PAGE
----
Ecstasy Is a Piano.
This particular time of year a memory from a few years ago keeps reappearing in my mind: I am a teacher, descending the stairs of the auditorium in the Seminary of the Southwest. The scrim has been lifted that separates the seating from the banquet area, and we are proceeding in to dine. As I queue in the buffet line, I hear a piano twinkling from an adjoining room I’m not sure exists. I move towards the sound, carrying my plate, absentmindedly, like a cartoon animal catching a scent.
The room is actually a high-ceilinged lounge, brightly lit, sparsely furnished. A student of mine is playing Debussy’s Clair de Lune from the Suite Bergamasque. She fumbles a little, but mostly presses through. Another student is nearby, barefoot, twirling in circles, arms outstretched like a person in awe. I am also in awe. “I love this song,” I whisper, in the expansive way of teachers. But I don’t want to interrupt her. I don’t even want to return to the banquet hall, but I do, kind of wafting away. This is a perfect moment.
I listen to Debussy a lot, and foolishly never really understood the connection between the Suite Bergamasque and my own life, yet I have lived in Bergamo, the demonym of the song style to which Veraline alludes in the poem that inspired the movement:
Your soul is a well-chosen landscape
Where roam charming masks and bergamasques
Playing the lute and dancing and seeming almost
Sad under their whimsical disguises.
It’s simply devastating. I lived in Bergamo with my old new husband, so young and green and vibrating with thirst and possibility. Bergamo was cold and unsentimental and the sky was grey. With time we learned to enjoy our memories there, but none of them felt anything like that. I was never swept away by the sounds of a drifting piano.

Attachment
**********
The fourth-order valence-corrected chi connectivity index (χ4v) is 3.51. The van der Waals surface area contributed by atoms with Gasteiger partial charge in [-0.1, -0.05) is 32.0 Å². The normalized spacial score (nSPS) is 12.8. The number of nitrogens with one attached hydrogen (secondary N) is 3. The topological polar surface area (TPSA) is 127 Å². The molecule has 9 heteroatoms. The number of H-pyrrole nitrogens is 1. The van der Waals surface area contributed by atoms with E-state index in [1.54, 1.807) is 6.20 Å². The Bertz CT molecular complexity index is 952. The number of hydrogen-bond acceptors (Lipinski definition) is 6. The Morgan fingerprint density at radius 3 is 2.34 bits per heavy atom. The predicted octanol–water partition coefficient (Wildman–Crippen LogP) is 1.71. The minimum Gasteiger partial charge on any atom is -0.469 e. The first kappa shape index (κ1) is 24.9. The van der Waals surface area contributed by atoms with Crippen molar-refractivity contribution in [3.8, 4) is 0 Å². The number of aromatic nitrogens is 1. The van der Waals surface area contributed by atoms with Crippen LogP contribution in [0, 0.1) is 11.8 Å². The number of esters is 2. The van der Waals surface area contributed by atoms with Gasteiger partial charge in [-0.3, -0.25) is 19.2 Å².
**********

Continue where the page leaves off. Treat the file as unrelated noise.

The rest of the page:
The other night I heard the song playing from my bedroom. Struck suddenly with emotion, with this memory of my former students and my former husband, I wept unexpectedly while sitting on the toilet.
There is no Debussy in Luca Guadagnino’s Call Me by Your Name. But there is Ravel. There is also a piano prodigy in the form of Timothée Chalamet writhing on an attic mattress in copulative ecstasy with a peach. The moment of ecstasy he experiences is so prolonged and beautiful, and the viewer knows it is ecstasy by the magnitude of shame he experiences afterwards, when his lover has found him. He folds into his lap and weeps. Before there was someone to shatter the liberation of that ecstasy, he was without shame, without self-consciousness, maybe unselfaware. Ecstasy is a thin mirror that separates us from the rough breath of real life, and then fractures irreparably. This is why we spend forever trying to recreate it. The Ravel song that plays just before Elio and Oliver first kiss is “Une barque sur l'océan,” or “the boat on the ocean,” from Ravel’s Miroirs suite.
The majority of the film takes place in Lombardy, where Guadagnino himself lives. At the end of the film, the lovers are drunk in Bergamo on holiday, and Oliver dances with a strange woman on the street in front of the Bergamo Cathedral, in Cittá Alta. Elio vomits and later drinks out of a fountain. I have drunk out of the same fountain after too much vino rosso or birra scura. When my former husband and I saw this part of the film, it shook us to the core. We sobbed, openly and with impunity, until long after the screen darkened. In hindsight, it almost felt like an acknowledgement of something that had passed.
In Testaments Betrayed, Milan Kundera illustrates moments of ecstasy in his childhood by banging out improvisations on the piano. He says that the person experiencing the ecstatic “flees into the state of blindness and deafness where everything is forgotten, even oneself. Through ecstasy, emotion reaches its climax, and thereby at the same time its negation (its oblivion).” When we consider the purer ecstasy, the one unsullied by nightclub drugs and sexual connotation, we think of Bernini’s sculpture of Saint Teresa, forever upon the moment of holy penetration by the angel’s golden spear. And even this is too sexual. So we think of the two children in Fellini’s La Dolce Vita, running around a meadow to catch glimpses of the Holy Virgin, surrounded by a crush of people whose energy of anticipation might merely be causing them to perform. The observers close in with an almost libindous, voyeuristic thirst. Every time they see the Holy Virgin, they kneel to pray emphatically. Is that oblivion? It depends on whether you believe the visions. Time and space suspend; a moment lasts an eternity even as one lives it; one is totally unselfconscious as if alone, fully immersed.